Monday, February 27, 2012

Pattullo On-Ramp Consultation

I attended one of TransLink's open houses on the Pattullo bridge replacement last Tuesday night, at the Centennial Community Center.

Translink had seriously underestimated the turnout and had booked too small a room. There was standing room only and the room was so full that "consultation" was difficult as the noise levels were very high. At my table, one of the older gentlemen was unable to participate because of it. I really hope this is addressed at further open houses.

The session was quite disappointing; there was far too little time for questions and we were immediately herded to "breakout" tables to view "options". It turned out, however, that the options presented had basically nothing to do with the bridge. It was a consultation session about on-ramps!

There was absolutely no discussion regarding the bridge itself; it was in fact conspicuously absent from any of the aerial view maps we looked at. The on-ramps fed directly into the Fraser! You can have a look at some of the options on the TransLink website. Some are truly fanciful, with multi-level stacks of ramps turning the lower half of McBride into an 8-lane road. The most modest ones strongly resemble what is there now, with changes to one single ramp that will blow away the homes on Dufferin and Coburg streets. One important point to note is that the bridge will have no direct connections to Columbia or Front streets. Traffic will be funneled to Royal, McBride, and East Columbia.

The question on most folks' minds is of course, tolling: will this bridge be tolled, or not? Unfortunately, this was not answered; the question was put aside with the statement that "funding will be discussed at a later time". It is clear, however, that there is no funding for the bridge available right now; it appears that Translink wants to work out a design that everyone's happy with first, and then worry about the money. The bridge is estimated to cost about $1B.

However, the question of tolling is an important one. Tolling is not just fund-raising. It is an important way of choking traffic, which, in turn, will drive the design of the bridge. This is a decision which must be made up-front, in order to predict traffic levels! In fact, when questioned in private afterwards, Mr. Zein (the Director of Roads for TransLink) admitted that the traffic projections presented were all done under the premise of tolling.

It appears, then, Translink is planning for a tolled Pattullo. This will, of course, be unpopular in Surrey.

Another big question that everyone really wanted an answer to, was the number of lanes on the new bridge, and what the justification was for this number. TransLink appears to have settled on a 6-lane structure, but this was not clearly stated during the presentation (likely because this notion is not popular in New Westminster). After some digging on their website, it appears that the main reason for discounting a four-lane bridge is that the connectivity on the Surrey side, to the new SFPR, would not work as well, and would not accommodate the increased volume of trucks (here, see page 70). I note that the "congestion" remarks in this report are focused on the Surrey end; there is no discussion of how congestion in New West is to be "improved" by a 6-lane bridge.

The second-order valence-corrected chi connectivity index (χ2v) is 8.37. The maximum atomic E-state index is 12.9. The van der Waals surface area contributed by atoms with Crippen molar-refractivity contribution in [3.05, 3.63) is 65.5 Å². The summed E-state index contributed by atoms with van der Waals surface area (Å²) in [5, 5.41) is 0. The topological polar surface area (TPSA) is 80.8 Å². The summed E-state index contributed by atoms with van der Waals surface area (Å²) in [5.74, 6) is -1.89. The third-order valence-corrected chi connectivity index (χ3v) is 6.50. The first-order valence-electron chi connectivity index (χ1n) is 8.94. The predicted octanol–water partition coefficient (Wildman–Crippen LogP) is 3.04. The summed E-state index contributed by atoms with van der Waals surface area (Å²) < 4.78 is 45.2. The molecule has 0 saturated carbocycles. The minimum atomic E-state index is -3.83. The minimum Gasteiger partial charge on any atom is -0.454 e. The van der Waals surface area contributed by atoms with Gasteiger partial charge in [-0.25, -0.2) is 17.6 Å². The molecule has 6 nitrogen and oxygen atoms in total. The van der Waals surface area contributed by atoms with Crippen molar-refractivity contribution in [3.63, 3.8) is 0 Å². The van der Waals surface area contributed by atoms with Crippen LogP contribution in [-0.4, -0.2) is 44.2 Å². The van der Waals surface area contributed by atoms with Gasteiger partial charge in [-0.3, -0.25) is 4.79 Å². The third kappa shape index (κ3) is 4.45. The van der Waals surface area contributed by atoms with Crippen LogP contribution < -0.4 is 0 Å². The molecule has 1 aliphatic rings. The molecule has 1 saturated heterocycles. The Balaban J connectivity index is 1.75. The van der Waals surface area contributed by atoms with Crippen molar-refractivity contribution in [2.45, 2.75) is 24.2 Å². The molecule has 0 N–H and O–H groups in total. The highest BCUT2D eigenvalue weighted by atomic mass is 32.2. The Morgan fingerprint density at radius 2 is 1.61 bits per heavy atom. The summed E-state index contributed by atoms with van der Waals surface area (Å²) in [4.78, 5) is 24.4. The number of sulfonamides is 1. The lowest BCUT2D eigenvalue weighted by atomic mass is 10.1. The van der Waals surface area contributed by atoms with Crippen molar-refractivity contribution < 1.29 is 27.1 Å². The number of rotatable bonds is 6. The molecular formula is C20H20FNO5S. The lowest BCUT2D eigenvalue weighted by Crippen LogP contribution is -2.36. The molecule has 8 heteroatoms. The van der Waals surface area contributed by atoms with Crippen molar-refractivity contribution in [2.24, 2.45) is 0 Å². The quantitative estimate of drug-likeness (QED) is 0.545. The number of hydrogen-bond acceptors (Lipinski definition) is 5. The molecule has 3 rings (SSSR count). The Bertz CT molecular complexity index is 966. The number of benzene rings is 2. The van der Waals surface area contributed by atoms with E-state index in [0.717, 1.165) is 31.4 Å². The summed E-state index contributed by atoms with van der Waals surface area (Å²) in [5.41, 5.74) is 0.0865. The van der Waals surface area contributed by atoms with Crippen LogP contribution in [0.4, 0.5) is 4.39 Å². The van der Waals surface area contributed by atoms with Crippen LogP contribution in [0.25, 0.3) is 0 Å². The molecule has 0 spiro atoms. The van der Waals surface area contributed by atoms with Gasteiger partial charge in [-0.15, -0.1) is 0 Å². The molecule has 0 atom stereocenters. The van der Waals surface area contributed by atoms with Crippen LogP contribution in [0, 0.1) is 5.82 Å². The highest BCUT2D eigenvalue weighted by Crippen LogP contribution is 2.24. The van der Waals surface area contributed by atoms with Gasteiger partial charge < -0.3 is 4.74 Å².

In fact, I find it hard to see how a 6-lane bridge would be an improvement for New Westminster. New Westminster roads cannot be widened to accommodate the traffic increase (in stark contrast to the Surrey end). A 6-lane bridge, with a projected 50% more cars and 100% more trucks, will lead directly onto the existing roads: Royal and McBride; which will become even busier than they are already (if that is possible!). Lovely smooth flowing ramps will not help speed up traffic. Is this really the best way to spend our tax dollars?

My biggest concern with this bridge is that it is being designed for a future that will not arrive. I honestly do not believe that in 40 years from now, our economy will be dependent on vehicle traffic the way it is today. Oil is getting more expensive and the supply is not increasing. This will have a huge impact on traffic within the next few decades. The Port and the trucking industry are, unfortunately, not looking this far out...they are demanding infrastructure for a 10-year horizon, at best. We need to start investing in a low-oil future, one with much more public transit, an active river transport system, and more rail. If we are not careful, we will have wasted a billion dollars on a bridge that will not serve our needs in the future. It would be better to build small and to spend the rest of the money on transit, thereby forcing the Port and the trucking industry to adapt to alternative means of moving goods around.

More open-houses are planned with Translink and I you should attend to make your feelings known - and not about whether the bridge should be up- or down-stream of the current one! New Westminster City will also be providing chances for public input, as the Master Transportation Plan will need to include ways of dealing with traffic from the new Pattullo.

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